Keywords:serpentine, pore pressure, rheology, brittle-ductile transition, seismogenic zone, high-PT deformation experiment
Geophysical observations suggest that the mantle wedge and subducting slabs and partly serpentinized. Low-velocity and high-Vp/Vs anomaly zones were identified along the subducting plate boundary in SW Japan, where slow earthquakes and deep tremors occur, whereas no such velocity anomaly zones have been observed in the source region of the 2011 Tohoku-oki earthquake (M9) in the NE Japan subduction zone (Shimizu, 2014). These facts indicate that seismogenic processes on the plate interfaces are greatly influenced by the presence or absence of serpentinites and overpressurized fluids. Relationships between intermediate-depth earthquakes and dehydration of serpentinites have been discussed based on high-PT deformation experiments and the studies of thermal structures in subduction zones. Several different mechanisms have been proposed for mechanical instability in double seismic zones in subducting slabs triggered by dehydration reaction. In this talk, I briefly review the rheological and frictional properties of serpentinites at high-PT conditions and show some experimental results of ourselves, and then discuss the influence of pore fluid pressure on brittle-ductile transition of serpentinites and seismogenic processes in subduction zones.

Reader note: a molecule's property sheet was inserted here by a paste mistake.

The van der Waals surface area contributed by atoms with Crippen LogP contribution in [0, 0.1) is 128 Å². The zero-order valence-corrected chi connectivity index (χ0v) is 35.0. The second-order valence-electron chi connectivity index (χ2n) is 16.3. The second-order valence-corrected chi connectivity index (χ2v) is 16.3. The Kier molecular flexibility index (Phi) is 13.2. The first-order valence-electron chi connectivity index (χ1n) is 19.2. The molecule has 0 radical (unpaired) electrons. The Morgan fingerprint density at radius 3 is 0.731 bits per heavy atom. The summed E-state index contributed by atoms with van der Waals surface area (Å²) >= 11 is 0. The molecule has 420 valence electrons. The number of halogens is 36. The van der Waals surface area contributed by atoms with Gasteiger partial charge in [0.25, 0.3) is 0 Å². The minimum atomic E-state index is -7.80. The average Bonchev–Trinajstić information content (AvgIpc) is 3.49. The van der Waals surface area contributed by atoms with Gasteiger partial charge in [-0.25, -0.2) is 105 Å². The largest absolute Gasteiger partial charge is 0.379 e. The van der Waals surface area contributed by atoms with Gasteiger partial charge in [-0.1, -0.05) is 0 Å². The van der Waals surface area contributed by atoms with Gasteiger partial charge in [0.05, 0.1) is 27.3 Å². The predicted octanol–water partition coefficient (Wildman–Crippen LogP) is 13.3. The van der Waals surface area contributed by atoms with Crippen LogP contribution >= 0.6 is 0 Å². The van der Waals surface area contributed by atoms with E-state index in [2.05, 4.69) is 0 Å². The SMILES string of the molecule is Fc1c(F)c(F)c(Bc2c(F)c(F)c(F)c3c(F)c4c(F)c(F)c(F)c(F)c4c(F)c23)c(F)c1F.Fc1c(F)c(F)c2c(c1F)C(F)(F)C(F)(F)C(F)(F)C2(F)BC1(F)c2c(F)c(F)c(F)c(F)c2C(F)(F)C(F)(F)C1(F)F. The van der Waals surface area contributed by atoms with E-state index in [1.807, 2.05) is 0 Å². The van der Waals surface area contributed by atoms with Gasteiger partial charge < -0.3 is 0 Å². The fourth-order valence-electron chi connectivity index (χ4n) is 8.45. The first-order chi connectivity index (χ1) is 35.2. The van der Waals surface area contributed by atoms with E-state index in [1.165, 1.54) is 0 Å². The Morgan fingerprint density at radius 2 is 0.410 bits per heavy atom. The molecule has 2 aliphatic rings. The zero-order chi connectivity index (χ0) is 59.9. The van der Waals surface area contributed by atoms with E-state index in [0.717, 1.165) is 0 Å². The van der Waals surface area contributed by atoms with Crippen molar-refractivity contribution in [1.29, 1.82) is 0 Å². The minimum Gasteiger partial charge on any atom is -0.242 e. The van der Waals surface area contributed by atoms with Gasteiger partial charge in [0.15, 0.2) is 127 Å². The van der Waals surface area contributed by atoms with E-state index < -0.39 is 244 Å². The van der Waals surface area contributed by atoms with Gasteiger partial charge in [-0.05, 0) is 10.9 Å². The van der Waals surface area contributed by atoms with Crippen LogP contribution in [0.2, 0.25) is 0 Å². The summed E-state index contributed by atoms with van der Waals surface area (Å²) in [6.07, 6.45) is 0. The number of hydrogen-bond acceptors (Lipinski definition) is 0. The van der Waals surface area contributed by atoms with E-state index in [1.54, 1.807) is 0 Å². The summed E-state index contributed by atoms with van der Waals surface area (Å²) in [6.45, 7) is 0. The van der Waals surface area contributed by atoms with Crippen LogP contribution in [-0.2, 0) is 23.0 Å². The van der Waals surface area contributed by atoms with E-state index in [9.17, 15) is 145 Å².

Shimizu, I., 2014, Rheological profile across the NE Japan interplate megathrust in the source region of the 2011 Mw9.0 Tohoku-oki earthquake, Earth, Planets and Space, 66:73, doi:10.1186/1880-5981-66-73
Acknowledgement: I would like to thank K. Michibayashi, Y. Watanabe, M. Takahashi, S. Uehara, M. Nakanani, N. Katsuta, and T. Murakami for their collaboration in experimental works of antigorite-serpentinites.